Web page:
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Dogs Do Bite – Teaching Your Child How Not to be Bitten

by Tina on June 23, 2012
category: 3 – 5 years (preschooler),Practical Tips

children and dogs Whether you have a dog at present or whether you plan to get one for your household in the near future it is important that you teach your children what they need to do in order to avoid getting bitten. Even if you have no pets your children will be in contact with dogs at some point in time and need to be taught how to properly behave around them.

Dogs do not bite for any reason. Most often it happens because they are provoked in some manner and feel the need to defend themselves. This is natural instinct kicking in. When they do bite it is most often because they are fearful of being harmed.

The Center for Disease Control and Prevention (CDC) estimates that almost five million people are bitten annually by dogs in the United States. Children are three times more likely than adults to suffer a serious dog bite. The good news is that dog bites are largely preventable. It is necessary to educate your kids to avoid the possibility that a dog will bite them.

How do you do this?

Tell your children to ask for an owner’s permission to pet their dog before they go ahead and just do it

If the owner says it is okay then make it clear to your child that he or she should approach the dog in a quiet and calm manner and should take slow steps when getting close to the animal. Let the dog sniff you before you touch him. This will let you know if he is being responsive to you. If he is then pet his head, back or sides in a manner that is friendly, gentle and non-threatening.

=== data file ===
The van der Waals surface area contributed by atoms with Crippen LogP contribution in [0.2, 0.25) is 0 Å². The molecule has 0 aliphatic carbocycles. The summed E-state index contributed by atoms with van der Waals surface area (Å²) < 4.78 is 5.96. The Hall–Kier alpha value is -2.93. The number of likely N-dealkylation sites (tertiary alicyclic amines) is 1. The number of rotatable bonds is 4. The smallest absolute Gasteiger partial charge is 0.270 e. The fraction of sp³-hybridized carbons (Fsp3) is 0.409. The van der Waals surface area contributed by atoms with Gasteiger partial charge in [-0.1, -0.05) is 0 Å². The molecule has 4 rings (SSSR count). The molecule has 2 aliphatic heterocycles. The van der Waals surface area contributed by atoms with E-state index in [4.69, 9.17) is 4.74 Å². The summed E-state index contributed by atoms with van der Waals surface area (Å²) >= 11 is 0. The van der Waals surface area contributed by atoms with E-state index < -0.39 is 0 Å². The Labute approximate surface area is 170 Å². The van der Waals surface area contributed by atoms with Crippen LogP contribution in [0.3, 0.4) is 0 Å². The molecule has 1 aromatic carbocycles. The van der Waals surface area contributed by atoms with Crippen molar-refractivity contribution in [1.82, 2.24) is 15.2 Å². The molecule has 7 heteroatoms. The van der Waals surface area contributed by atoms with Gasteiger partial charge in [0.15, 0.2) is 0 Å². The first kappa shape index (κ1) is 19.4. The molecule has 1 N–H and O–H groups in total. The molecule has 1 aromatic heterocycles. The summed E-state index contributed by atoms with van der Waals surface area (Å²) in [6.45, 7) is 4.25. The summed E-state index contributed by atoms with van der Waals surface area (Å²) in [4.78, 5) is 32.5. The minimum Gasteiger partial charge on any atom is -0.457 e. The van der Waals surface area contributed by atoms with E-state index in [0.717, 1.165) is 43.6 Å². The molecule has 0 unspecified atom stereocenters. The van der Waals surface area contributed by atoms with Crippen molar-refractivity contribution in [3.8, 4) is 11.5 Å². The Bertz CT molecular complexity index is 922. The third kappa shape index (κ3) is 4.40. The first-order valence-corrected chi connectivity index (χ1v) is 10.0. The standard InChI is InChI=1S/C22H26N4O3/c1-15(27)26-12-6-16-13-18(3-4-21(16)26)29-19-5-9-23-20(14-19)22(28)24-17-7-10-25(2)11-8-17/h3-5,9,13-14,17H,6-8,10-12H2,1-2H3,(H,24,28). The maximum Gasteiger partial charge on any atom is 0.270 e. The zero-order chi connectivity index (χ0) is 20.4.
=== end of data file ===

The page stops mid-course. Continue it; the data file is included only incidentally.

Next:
When a dog is eating, sleeping or playing with a toy leave him alone

When he is occupied with an activity or is resting this is not the time to bother him. Teach your children that. Dogs tend to be very protective of their food as well as their toys. If they think someone is trying to take something that is theirs away from them they may bite. The same can be said if they are startled or frightened. Explain to your child that just as he or she does not like to be bothered or disturbed during meal times, play or while asleep, the same can be said for a dog.

Educate your child about the territorial nature of dogs.

Instruct your son or daughter to not try to pet a dog that is in a yard or behind a fence or one that is in a motor vehicle with the window down. Dogs are protective of what is theirs and will do everything in their power to protect their personal space. It is important to heed this warning to prevent getting bit.

Other Important Points

To prevent your child from suffering from a dog bite tell him or her that it is never a good idea to walk up to a dog that he/she does not know on the street and try to pet it. Children should stay away from stray dogs. Often these dogs are hungry or lost and are not likely to be in a congenial type of mood. If the dog approaches the child then he or she should remain calm and still. A sudden move or too much exuberance may scare the dog and can cause the child to be bitten.

It is a commonly held belief that a wagging tail means that a dog is friendly and receptive to attention. While this is sometimes the case, it is not a diehard rule.

When meeting a new dog at a friend or neighbor’s home you should never rush at the animal for any reason. Instead let the dog come to you and sniff you before you reach out your hand to touch him or her.  It is through smell that a dog starts to become acquainted with a stranger. Your scent is one of the factors a dog uses to determine if they want to come closer to you or not.

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